A cursory survey of the people in prisons in Malawi reveals that it is mostly the impecunious who are in custody.
Does this mean the rich do not commit crimes? It is incumbent upon professionals within their sphere of influence to ensure that people are equal before the law and provide access to justice by removing barriers for the poor to access courts.
Cultivating a Culture of Ethical Professionalism
The auditing and banking systems in Malawi have failed in crucial instances to identify unusual transactions and conflicts of interest thereby allowing fraud, theft and unethical actions to take place resulting into massive loss of public funds that could have been used for development.
For example, the Baker Tilly report has noted that the failure of the three lines of defences of the organisations (operational management and internal controls, compliance, risk management and secondary review as well as internal and external audit) to control their assets to operate effectively, either collectively or in isolation contributed to the ‘Cashgate’ opportunity.
Professionals need to do everything in their capacity to operationalise the principles of national policy entrenched in section 13(o) of the Constitution. For a long time, auditing has been limited to “examination and evaluation of financial and other records to secure sufficient and reliable evidence to enable expression of opinions on financial statements of accountable entities”.
However, it is clear that auditing is beyond analysis of financial records―it includes “audit of probity and propriety of administrative decisions taken within audited entity”.
A diagnosis of the “Malawian Malaise” shows that the factors that have retrogressed the country or slowed progress can be cured by ethical professionalism.
Even the State President, Professor Arthur Peter Mutharika, has called for “character development because Malawi needs serious mindset change” for the country to develop.
For professionals, this supposes embracing ‘ethical professionalism’ by adopting professionalism and work ethic guidelines that are built around an internal moral system or code of ethics.
Morality and ethics usually represent the personal beliefs an individual displays working performing one’s work. In this sense, practicing ethical professionalism may be seen as “walking the walk” regarding one’s personal morality and ethics.
Ethical professionalism can be manifested in terms of discrete attributes, which may typically include:
Generally speaking, patriotism is emotional attachment to a nation which an individual recognizes as one’s homeland.
A patriot is a person who is on the side of one’s own nation or its leaders. Patriotism, which involves the social conditioning and personal behaviors that support a state’s decisions and actions is different from nationalism, which involves national identity.
The essence of “ethical professionalism” has been succinctly illustrated by the United States President Barack Obama when he said “[w]e, the People, recognise that we have responsibilities as well as rights; that our destinies are bound together; that a freedom which only asks what’s in it for me, a freedom without a commitment to others, a freedom without love or charity or duty or patriotism, is unworthy of our founding ideals, and those who died in their defence.”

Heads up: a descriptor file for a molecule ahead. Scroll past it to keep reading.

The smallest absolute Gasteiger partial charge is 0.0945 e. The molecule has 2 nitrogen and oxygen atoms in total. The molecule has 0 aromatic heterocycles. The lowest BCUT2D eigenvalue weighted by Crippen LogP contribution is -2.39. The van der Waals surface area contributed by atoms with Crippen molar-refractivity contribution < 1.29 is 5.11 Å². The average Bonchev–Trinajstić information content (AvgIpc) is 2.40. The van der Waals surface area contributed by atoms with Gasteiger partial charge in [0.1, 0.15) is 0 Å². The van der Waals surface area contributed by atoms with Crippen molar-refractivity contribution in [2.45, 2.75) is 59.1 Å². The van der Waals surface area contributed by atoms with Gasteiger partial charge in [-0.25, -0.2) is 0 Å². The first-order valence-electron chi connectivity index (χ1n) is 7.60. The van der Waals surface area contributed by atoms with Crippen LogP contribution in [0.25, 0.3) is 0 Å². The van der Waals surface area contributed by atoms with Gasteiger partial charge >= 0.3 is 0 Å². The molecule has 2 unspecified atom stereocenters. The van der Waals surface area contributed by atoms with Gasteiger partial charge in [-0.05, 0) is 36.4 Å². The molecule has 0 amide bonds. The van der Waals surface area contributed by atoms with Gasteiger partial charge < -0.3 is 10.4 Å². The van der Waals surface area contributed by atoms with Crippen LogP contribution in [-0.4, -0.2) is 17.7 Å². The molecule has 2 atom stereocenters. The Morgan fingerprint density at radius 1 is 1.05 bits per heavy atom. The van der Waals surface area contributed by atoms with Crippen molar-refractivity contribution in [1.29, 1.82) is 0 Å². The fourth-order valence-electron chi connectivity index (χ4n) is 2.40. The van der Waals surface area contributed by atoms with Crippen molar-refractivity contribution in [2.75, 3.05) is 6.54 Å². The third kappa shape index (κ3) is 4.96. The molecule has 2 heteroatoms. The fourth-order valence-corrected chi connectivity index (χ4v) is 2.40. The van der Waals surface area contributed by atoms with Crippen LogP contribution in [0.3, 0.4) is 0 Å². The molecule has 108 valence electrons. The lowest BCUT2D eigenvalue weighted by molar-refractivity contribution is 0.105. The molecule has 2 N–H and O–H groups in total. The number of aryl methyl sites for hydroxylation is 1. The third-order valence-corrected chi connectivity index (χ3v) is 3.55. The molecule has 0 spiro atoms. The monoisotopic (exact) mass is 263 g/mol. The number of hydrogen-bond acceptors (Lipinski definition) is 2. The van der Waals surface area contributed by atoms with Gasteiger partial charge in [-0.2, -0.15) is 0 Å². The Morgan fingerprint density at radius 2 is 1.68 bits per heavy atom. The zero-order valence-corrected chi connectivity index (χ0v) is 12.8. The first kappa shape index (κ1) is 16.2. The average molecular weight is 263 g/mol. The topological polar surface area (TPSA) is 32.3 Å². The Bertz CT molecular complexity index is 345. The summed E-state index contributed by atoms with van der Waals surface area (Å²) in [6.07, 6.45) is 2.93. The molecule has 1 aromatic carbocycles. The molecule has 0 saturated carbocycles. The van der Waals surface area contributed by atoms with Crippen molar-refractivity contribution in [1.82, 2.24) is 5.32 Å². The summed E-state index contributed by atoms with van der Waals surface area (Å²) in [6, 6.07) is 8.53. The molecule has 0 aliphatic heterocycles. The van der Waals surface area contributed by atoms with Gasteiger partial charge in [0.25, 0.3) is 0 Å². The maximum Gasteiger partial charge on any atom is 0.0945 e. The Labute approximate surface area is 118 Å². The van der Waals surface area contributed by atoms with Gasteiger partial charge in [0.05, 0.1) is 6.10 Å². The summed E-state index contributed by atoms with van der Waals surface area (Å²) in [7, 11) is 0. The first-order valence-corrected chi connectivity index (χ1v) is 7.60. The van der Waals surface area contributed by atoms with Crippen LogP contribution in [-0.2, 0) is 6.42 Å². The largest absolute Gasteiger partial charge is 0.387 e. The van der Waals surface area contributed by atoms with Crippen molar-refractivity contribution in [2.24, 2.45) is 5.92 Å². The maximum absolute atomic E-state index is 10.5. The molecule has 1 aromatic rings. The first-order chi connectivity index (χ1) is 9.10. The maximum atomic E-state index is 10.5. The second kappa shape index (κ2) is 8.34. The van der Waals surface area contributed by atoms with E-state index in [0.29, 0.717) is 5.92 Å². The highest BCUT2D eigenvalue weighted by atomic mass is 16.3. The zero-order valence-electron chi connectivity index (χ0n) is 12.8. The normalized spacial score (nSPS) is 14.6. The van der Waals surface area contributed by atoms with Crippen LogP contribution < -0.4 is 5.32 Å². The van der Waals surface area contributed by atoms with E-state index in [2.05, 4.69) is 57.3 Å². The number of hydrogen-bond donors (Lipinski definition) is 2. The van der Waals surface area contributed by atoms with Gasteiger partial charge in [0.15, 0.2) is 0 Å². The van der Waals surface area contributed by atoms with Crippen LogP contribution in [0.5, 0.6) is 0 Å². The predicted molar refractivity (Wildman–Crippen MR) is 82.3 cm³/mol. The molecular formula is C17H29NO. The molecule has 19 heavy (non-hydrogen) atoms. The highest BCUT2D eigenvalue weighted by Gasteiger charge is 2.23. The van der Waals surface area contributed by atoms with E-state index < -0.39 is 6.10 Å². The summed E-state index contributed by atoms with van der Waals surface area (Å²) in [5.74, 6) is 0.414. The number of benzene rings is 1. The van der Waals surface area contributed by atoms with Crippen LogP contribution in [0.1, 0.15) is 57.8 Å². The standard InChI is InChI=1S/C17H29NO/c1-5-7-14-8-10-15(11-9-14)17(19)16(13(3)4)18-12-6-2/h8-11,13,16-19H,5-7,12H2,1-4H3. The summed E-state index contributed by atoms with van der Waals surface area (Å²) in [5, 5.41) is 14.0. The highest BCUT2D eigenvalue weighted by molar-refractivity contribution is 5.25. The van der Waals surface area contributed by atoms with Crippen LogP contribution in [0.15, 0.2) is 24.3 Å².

As President Mutharika has also aptly noted, Malawians need a common spirit and character for pursuing their national destiny.
According to the State President, “the national pursuits must be within the common spirit of patriotism, with the common character of integrity, and a common culture of hard work.
In terms of ethical professionalism, therefore, the words of former US President John F Kennedy resonate with inescapable pertinence that: “[a]sk not what your country can do for you—ask what you can do for your country.”
In this case, a patriotic professional should not just pride oneself for being professional but rather utilizing one’s professionalism for the best interest of one’s country and its people.
Obedience of the Law
Law is a system of rules that are enforced through social institutions to govern behaviour. Laws can be made by legislatures through legislation (resulting in statutes), the executive through decrees and regulations, or judges through binding precedent.
Private individuals can also create legally binding contracts, including arbitration agreements that may elect to accept alternative arbitration to the normal court process.
In terms of ethical professionalism, one’s obedience of the law should not be based on fear of a legal suit or being imprisoned but rather for the sake of preserving peace and order in the community and good neighbouriness.
Obedience of the law is a hallmark of ethical professionalism. It is pleasing to note that the Code of Ethics for Institute of Internal Auditors Malawi (IIAM) requires its members to “observe the law” and that they “[s]hall not knowingly be a party to any illegal activity, or engage in acts that are discreditable to the profession of internal auditing or to the organization.”
As the saying goes, “integrity without knowledge is weak and useless, and knowledge without integrity is dangerous and dreadful.”
Integrity is the first and foremost form of ethical professionalism. Integrity is the quality of being honest and having strong moral principles.
For a professional, integrity is moral uprightness which is seen when faced with the choice between what is convenient and what is right. Ethical professionalism, involves choosing one’s thoughts and actions based on values rather than personal gain. In terms of ethical professionalism, it is not just a personal choice to uphold oneself to consistently moral and ethical standards but also a responsibility owed to the profession and the general populace.
A classic text for integrity is a secret ballot or the giving of tithe and offering in a house of worship. A profession with high integrity would do what is right for the profession and the populace at all times and in all circumstances, whether or not someone is watching.